Cognitive and emotional processes. Van Holst et al. (24) have identified four cognitive-emotional processes that are thought to be important in GD: behavioural conditioning, salience of gambling cues, impulsivity, and impaired executive functioning and decision making. It is believed that the first process leading to GD is classical and operant conditioning that increases involvement in gambling activities and leads to more gambling-related habitual patterns. This occurs as intermittent rewards are associated with arousal states similar to a ‘drug-induced-high’ and which are then associated with the gambling environment (24, 25). It has also been suggested that problem gamblers, like substance abusers, may experience dissociative states – altered states of consciousness or even depersonalization – compared to normal gamblers. Such dissociative states, may transiently reduce dysphoria and hence act as an additional negative reinforcer; although the literature is not very conclusive about dissociative states in gambling (26, 27). Consequently, problem gamblers become more sensitive to gambling cues which then result in stronger cravings for gambling. Increased impulsivity (difficulty inhibiting behaviours) is also a common observation that is thought to contribute towards GD (24). Vitaro et al. (28, 29) actually found that increased impulsivity in adolescence could predict risk of gambling in later life indicating that individuals with a difficulty in changing their behaviours despite negative consequences are more likely to suffer from GD. This is further compounded by increased frequency of irrational beliefs (e.g. talismanic superstitions or the gambler’s fallacy, i.e. the belief that series of losses increases the likelihood of a win), illusion of control (i.e. inability to distinguish chance from skill-determined events) and other cognitive biases (19).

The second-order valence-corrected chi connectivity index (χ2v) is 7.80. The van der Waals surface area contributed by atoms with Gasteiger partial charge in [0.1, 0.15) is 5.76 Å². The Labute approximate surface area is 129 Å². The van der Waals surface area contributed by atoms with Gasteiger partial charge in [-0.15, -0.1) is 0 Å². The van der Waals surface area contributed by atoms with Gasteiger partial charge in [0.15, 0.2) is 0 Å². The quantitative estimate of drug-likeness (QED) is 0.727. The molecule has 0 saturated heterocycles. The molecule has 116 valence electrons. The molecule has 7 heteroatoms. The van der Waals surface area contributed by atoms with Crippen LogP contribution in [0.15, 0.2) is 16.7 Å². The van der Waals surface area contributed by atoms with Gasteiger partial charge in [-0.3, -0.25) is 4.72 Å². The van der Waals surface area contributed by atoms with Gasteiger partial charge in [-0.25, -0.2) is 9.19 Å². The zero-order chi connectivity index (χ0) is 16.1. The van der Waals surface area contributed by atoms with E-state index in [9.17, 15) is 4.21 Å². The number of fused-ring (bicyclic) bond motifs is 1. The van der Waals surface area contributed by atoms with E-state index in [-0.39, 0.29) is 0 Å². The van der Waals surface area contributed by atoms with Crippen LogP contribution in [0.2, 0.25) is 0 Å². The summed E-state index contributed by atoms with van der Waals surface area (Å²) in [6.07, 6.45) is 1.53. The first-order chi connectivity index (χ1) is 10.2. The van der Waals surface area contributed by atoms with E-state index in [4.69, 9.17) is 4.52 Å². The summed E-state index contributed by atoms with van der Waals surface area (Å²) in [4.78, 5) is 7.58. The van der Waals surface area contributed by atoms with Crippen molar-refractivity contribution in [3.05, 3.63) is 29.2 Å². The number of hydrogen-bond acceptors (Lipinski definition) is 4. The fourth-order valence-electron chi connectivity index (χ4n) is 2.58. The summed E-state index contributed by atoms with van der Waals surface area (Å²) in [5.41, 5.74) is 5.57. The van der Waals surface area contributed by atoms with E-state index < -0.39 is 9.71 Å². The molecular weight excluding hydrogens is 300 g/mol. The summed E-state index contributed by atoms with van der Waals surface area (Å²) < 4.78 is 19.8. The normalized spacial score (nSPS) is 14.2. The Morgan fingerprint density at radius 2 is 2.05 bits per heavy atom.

Nevertheless one of the most interesting observations is that GD is associated with abnormal decision-making: although problem gamblers are addicted to gambling, they are bad at it. The Iowa Gambling Task (IGT) is a widely used tool that assesses complex decision-making. In the IGT subjects select cards from four different decks, which have different frequencies and magnitudes of wins. Two of them are disadvantageous in the long term but have high payouts and the other two are advantageous but with low penalties and also low payouts. After a number of trials, subjects are expected to infer which are the most advantageous decks and opt for them. However, GD and other substance addictions are associated with a persistent preference toward high payouts in the short term despite higher long-term losses (30). Yet, problem gamblers don’t seem to fail because of an inability to integrate information across time (i.e. an inherent inability to attend to the losses or determine risk and benefits over time); but because of a hypersensitivity (increased salience) to high rewards. In other words, this hypersensitivity to gambling cues is thought to ‘hijack’ the “cognitive and affective reflective processes necessary to choose on the basis of both short-term and long-term outcomes” (31). Interestingly, this effect seems to extend to their overall ability to recognize whether their decisions are poor or not, an impairment in insight which is not limited in gambling related activities (32) and as a result could have important implications in their management.